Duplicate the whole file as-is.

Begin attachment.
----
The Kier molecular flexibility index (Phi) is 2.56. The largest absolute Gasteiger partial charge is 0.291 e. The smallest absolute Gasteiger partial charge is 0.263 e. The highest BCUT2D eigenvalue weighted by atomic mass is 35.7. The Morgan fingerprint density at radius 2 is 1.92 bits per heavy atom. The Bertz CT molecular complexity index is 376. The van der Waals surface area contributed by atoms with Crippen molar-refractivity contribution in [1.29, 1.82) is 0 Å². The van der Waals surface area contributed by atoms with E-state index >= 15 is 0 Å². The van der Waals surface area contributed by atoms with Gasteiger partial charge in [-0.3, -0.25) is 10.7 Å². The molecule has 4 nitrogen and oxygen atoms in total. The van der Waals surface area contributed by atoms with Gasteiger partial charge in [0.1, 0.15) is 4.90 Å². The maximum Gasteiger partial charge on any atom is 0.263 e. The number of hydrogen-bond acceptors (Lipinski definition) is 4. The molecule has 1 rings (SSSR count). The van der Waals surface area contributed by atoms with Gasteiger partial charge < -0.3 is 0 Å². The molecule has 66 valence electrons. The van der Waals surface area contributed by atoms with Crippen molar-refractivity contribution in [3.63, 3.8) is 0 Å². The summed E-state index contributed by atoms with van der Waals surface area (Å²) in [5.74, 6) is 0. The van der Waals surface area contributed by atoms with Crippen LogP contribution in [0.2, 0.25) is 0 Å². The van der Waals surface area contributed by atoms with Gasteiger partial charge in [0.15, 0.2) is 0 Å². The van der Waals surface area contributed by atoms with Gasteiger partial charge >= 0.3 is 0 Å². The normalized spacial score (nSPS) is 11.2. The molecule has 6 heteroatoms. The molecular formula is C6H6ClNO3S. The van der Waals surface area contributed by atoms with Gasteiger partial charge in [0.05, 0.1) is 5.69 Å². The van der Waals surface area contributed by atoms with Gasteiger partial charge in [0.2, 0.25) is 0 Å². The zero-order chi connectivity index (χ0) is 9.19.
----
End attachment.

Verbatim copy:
The Kier molecular flexibility index (Phi) is 2.56. The largest absolute Gasteiger partial charge is 0.291 e. The smallest absolute Gasteiger partial charge is 0.263 e. The highest BCUT2D eigenvalue weighted by atomic mass is 35.7. The Morgan fingerprint density at radius 2 is 1.92 bits per heavy atom. The Bertz CT molecular complexity index is 376. The van der Waals surface area contributed by atoms with Crippen molar-refractivity contribution in [1.29, 1.82) is 0 Å². The van der Waals surface area contributed by atoms with E-state index >= 15 is 0 Å². The van der Waals surface area contributed by atoms with Gasteiger partial charge in [-0.3, -0.25) is 10.7 Å². The molecule has 4 nitrogen and oxygen atoms in total. The van der Waals surface area contributed by atoms with Gasteiger partial charge in [0.1, 0.15) is 4.90 Å². The maximum Gasteiger partial charge on any atom is 0.263 e. The number of hydrogen-bond acceptors (Lipinski definition) is 4. The molecule has 1 rings (SSSR count). The van der Waals surface area contributed by atoms with Gasteiger partial charge < -0.3 is 0 Å². The molecule has 66 valence electrons. The van der Waals surface area contributed by atoms with Crippen molar-refractivity contribution in [3.63, 3.8) is 0 Å². The summed E-state index contributed by atoms with van der Waals surface area (Å²) in [5.74, 6) is 0. The van der Waals surface area contributed by atoms with Crippen LogP contribution in [0.2, 0.25) is 0 Å². The van der Waals surface area contributed by atoms with Gasteiger partial charge in [0.15, 0.2) is 0 Å². The van der Waals surface area contributed by atoms with Gasteiger partial charge >= 0.3 is 0 Å². The normalized spacial score (nSPS) is 11.2. The molecule has 6 heteroatoms. The molecular formula is C6H6ClNO3S. The van der Waals surface area contributed by atoms with Gasteiger partial charge in [0.05, 0.1) is 5.69 Å². The van der Waals surface area contributed by atoms with Gasteiger partial charge in [0.2, 0.25) is 0 Å². The zero-order chi connectivity index (χ0) is 9.19.